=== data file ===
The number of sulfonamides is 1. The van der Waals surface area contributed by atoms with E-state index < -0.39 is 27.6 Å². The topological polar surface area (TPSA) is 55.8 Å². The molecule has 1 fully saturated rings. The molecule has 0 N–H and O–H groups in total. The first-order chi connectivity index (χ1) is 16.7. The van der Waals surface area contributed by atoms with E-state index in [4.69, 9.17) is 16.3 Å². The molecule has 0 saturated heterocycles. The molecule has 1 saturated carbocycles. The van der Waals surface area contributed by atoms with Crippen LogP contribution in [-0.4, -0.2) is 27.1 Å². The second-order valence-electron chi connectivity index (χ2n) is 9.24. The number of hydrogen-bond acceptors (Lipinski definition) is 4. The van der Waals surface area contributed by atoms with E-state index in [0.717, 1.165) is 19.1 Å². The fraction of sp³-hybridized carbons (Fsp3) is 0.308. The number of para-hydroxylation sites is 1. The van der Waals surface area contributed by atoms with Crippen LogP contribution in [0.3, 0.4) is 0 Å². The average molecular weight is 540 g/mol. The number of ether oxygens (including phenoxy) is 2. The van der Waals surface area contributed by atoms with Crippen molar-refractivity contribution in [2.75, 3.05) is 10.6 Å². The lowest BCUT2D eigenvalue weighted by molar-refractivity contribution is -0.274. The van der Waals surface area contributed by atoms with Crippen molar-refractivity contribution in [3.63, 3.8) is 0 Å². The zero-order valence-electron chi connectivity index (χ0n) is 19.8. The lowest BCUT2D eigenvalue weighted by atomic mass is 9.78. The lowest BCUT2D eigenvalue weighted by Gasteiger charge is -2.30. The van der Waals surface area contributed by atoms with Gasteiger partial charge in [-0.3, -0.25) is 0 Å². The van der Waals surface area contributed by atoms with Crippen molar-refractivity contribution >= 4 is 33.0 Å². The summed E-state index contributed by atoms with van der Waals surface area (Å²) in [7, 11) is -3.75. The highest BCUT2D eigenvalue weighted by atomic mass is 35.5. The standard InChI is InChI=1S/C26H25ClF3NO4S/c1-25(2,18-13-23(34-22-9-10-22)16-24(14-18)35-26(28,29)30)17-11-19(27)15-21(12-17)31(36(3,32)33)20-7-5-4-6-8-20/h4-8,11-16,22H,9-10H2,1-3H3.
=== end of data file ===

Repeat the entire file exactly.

The number of sulfonamides is 1. The van der Waals surface area contributed by atoms with E-state index < -0.39 is 27.6 Å². The topological polar surface area (TPSA) is 55.8 Å². The molecule has 1 fully saturated rings. The molecule has 0 N–H and O–H groups in total. The first-order chi connectivity index (χ1) is 16.7. The van der Waals surface area contributed by atoms with E-state index in [4.69, 9.17) is 16.3 Å². The molecule has 0 saturated heterocycles. The molecule has 1 saturated carbocycles. The van der Waals surface area contributed by atoms with Crippen LogP contribution in [-0.4, -0.2) is 27.1 Å². The second-order valence-electron chi connectivity index (χ2n) is 9.24. The number of hydrogen-bond acceptors (Lipinski definition) is 4. The van der Waals surface area contributed by atoms with E-state index in [0.717, 1.165) is 19.1 Å². The fraction of sp³-hybridized carbons (Fsp3) is 0.308. The number of para-hydroxylation sites is 1. The van der Waals surface area contributed by atoms with Crippen LogP contribution in [0.3, 0.4) is 0 Å². The average molecular weight is 540 g/mol. The number of ether oxygens (including phenoxy) is 2. The van der Waals surface area contributed by atoms with Crippen molar-refractivity contribution in [2.75, 3.05) is 10.6 Å². The lowest BCUT2D eigenvalue weighted by molar-refractivity contribution is -0.274. The van der Waals surface area contributed by atoms with Crippen molar-refractivity contribution in [3.63, 3.8) is 0 Å². The zero-order valence-electron chi connectivity index (χ0n) is 19.8. The lowest BCUT2D eigenvalue weighted by atomic mass is 9.78. The lowest BCUT2D eigenvalue weighted by Gasteiger charge is -2.30. The van der Waals surface area contributed by atoms with Gasteiger partial charge in [-0.3, -0.25) is 0 Å². The van der Waals surface area contributed by atoms with Crippen molar-refractivity contribution >= 4 is 33.0 Å². The summed E-state index contributed by atoms with van der Waals surface area (Å²) in [7, 11) is -3.75. The highest BCUT2D eigenvalue weighted by atomic mass is 35.5. The standard InChI is InChI=1S/C26H25ClF3NO4S/c1-25(2,18-13-23(34-22-9-10-22)16-24(14-18)35-26(28,29)30)17-11-19(27)15-21(12-17)31(36(3,32)33)20-7-5-4-6-8-20/h4-8,11-16,22H,9-10H2,1-3H3.